Where is the Anti-Lance Rage?
The Kansas City Star
With Lance Armstrong stripped of his seven Tour de France titles, the greatest champion in the history of a sport has fallen from grace. You would expect fans and media to explode with scorn and outrage. Or at least to explode with that ginned-up public scorn and faux-outrage we reserve for celebrities who fail.
But the yawn has been collective. Especially at ESPN, where the reaction to Armstrong’s fall has been breathtakingly apathetic. That’s odd. When baseball’s drug problem was at its worst, the Lords of Bristol were contemptuous prophets of doom, preaching that the poisoning of our National Pastime meant the death of the American Dream. On Armstrong, the Worldwide Leader has been positively blasé. On “The Sports Reporters,” for instance, Howard Bryant sounded positively bored by the whole affair.
What gives? This isn’t some no-name relief pitcher or Russian wrestler, after all. The guy is a global icon. Lance isn’t merely accused of doping, either. Or of “only” forcing his US Postal Service and Discovery Channel teammates to join him. If you believe the USADA report – which you should – Armstrong absolutely trashed the sport he claims to love. He ran every facet of a broad conspiracy to acquire, distribute, administer, and cover-up the use of illegal performance-enhancers.
There’s just no overestimating how dirty the sport became with Lance in it.
You know Pat McQuaid, the UIC official who said Armstrong “deserves to be forgotten”? He reportedly didn’t sound so high-handed when asked about cash payments the UCI received from Armstrong over five years in the early part of the decade. In 2001, for instance, shortly after Armstrong was found to have a suspicious sample at the Tour of Switzerland, he paid McQuaid’s group about $100,000. That payment by the way – and this is just adorable – was officially designated for the UIC’s purchase of new blood-testing machines to help anti-doping officials catch cheats.
Wow. Just.. Wow…The irony would be fabulous were it not in the service of such stark, dire evil.
All this, yet most fans seemed more upset about, say, Ryan Braun? Seriously, what the French?
First, Lance is great-looking. He has therefore been protected somewhat by the bubble of privilege that surrounds all attractive people, in or out of sports. That’s just life. Secondly, he has a name that sounds like a superhero’s, and he wore red, white and blue while dominating a European sport.
Certainly some kind of scandal fatigue also plays a role in the tepid response to Armstrong’s purported crimes. In wake of Ben Johnson, Marion Jones and Shawne Merriman, of McGwire, Sosa, Clemens, Bonds, and pretty much every other big baseball name of the last 20 years, fans must have grown less shockable.
Which leads to another reason why Lance isn’t provoking all that much righteous anger. Some people just don’t give a flying fig. Especially when bikes are involved. That would be the oft-heard bargument “Everyone Cheats in Cycling,” most often followed closely by the “It’s impossible to catch all the cheaters, anyway.” rationale. Slate.com’s sports podcast, “Hang Up and Listen” recently indulged in some of these “Yeah, but…” rationalizations, couched in a tone of moderate, occasionally bemused disapproval.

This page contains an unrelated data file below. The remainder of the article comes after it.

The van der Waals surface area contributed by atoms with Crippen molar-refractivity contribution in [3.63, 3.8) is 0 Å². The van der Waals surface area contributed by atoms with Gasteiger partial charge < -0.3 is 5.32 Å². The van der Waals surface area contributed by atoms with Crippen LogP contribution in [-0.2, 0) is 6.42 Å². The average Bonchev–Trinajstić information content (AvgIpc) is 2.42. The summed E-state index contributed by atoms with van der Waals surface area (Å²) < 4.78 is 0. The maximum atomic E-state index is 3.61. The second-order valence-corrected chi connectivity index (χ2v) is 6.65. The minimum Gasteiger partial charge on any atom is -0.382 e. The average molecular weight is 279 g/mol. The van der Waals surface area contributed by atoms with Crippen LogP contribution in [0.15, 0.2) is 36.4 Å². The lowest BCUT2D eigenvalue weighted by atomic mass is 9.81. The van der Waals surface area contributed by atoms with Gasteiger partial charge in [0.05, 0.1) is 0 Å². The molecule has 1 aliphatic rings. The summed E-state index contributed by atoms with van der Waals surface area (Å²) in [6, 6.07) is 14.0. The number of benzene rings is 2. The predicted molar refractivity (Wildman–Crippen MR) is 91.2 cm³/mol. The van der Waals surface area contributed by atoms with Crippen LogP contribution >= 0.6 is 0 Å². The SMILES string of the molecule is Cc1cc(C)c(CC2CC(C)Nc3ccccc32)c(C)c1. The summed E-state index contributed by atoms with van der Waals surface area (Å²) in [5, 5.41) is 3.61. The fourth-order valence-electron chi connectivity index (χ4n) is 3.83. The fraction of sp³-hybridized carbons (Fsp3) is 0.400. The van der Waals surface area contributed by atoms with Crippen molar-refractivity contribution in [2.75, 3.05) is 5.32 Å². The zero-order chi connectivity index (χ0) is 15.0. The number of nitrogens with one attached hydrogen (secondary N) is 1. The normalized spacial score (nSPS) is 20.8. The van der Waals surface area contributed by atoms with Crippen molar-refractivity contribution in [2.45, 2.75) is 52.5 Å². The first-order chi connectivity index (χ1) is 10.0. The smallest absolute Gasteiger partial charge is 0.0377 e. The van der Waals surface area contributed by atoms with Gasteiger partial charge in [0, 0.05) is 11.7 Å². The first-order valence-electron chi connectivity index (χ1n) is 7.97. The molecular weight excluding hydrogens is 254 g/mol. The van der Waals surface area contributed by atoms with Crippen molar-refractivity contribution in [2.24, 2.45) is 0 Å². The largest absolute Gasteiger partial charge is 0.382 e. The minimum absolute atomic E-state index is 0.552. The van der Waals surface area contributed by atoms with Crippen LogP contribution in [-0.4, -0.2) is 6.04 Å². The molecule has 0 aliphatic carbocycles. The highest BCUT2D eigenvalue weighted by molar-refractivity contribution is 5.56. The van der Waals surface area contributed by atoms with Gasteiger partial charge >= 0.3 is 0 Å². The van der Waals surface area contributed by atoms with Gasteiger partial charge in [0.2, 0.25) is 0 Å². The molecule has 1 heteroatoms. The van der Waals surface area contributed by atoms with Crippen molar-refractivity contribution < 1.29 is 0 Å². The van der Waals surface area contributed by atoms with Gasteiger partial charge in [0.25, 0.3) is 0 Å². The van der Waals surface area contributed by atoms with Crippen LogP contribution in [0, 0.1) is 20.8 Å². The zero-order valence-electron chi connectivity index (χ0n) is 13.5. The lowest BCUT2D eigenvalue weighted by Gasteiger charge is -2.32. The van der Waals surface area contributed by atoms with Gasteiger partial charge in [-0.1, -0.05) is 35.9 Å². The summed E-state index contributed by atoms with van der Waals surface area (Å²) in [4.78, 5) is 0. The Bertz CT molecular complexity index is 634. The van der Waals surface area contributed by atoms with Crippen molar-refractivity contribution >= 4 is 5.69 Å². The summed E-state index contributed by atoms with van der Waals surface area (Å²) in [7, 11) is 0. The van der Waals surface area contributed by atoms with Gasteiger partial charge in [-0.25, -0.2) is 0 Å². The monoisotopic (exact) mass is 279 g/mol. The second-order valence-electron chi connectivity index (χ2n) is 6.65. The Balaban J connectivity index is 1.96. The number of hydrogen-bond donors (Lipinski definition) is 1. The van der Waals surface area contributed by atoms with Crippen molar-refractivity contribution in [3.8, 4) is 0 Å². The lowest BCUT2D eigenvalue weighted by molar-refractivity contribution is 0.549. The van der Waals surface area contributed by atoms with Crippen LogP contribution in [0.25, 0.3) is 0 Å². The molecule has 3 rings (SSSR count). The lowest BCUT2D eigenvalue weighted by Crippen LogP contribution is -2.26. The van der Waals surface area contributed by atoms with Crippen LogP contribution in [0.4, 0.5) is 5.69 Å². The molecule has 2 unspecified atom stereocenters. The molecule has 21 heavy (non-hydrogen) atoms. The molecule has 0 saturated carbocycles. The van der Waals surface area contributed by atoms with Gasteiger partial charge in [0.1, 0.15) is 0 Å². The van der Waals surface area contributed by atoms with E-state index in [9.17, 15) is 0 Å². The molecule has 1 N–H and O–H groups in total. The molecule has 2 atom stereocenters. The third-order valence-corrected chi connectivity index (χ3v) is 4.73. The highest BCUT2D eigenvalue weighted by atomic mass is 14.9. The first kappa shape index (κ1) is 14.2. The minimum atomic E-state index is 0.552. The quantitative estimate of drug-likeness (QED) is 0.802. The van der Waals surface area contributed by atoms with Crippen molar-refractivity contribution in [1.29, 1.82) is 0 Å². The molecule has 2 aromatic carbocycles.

But this perspective is moral surrender. The fact that so many tour riders cheat, poisoning themselves and their sport, doesn’t make it any less wrong.
More importantly, although it may be impossible to catch every doper, things can change for the better if the public demands it. Baseball may have had to get the Federal government involved, but the game is indisputablly cleaner. Even the once-filthy Olympics finally got serious about testing. Nearly half of the 14,000 athletes competing in London were given blood and urine tests by the IOC – including every athlete that won a medal. Out of more than 6,000 tests, nine came back positive –in addition to the 117 caught by anti-doping agencies in the run-up to London. With fans of the sport seemingly indifferent, and UCI president McQuaid not showing the least interest in leaving office, cycling seems unlikely follow that lead.
Armstrong’s comeuppance has also been a long time coming, ameliorating any shock. As early as 2001, he was forced to implicitly address the doping allegations by making the famed “What am I on?” Nike commercial. For anyone with even a moderately cynical bent, the USADA report only confirmed what they long suspected – that anyone who doesn’t think Lance is guilty is just deluding themselves.
Therein lays the real reason that Lance got a pass on so much for so long: self-delusion. That’s the real reason for the very restrained response to his dizzying fall, and for why so many refused to believe he was guilty despite a decade of mounting proof. Self-delusion is also why there are those who will always think he’s innocent, no matter what anyone says.
Lance Armstrong is a cancer survivor, and has done countless good works personally and through the LiveStrong foundation he created. That alone imparts a moral authority which makes him hard to criticize. But in overcoming that horrific disease to win one of the world’s most grueling sporting events, Armstrong did something more than merely good. He did something transcendent. His wins on tour spoke to the power of indomitable will, to the unconquerable nature of the human spirit. For millions, Armstrong became the living, physical embodiment of victory in a personal war against cancer. For some, no matter what he’s accused of doing, that delusional dream about him is what counts most. For them, in a battle that matters more than any bike race, the shining lie of who Armstrong pretended to be will always be more important than the truth of who he was. The shame is that a whole sport had to suffer for it.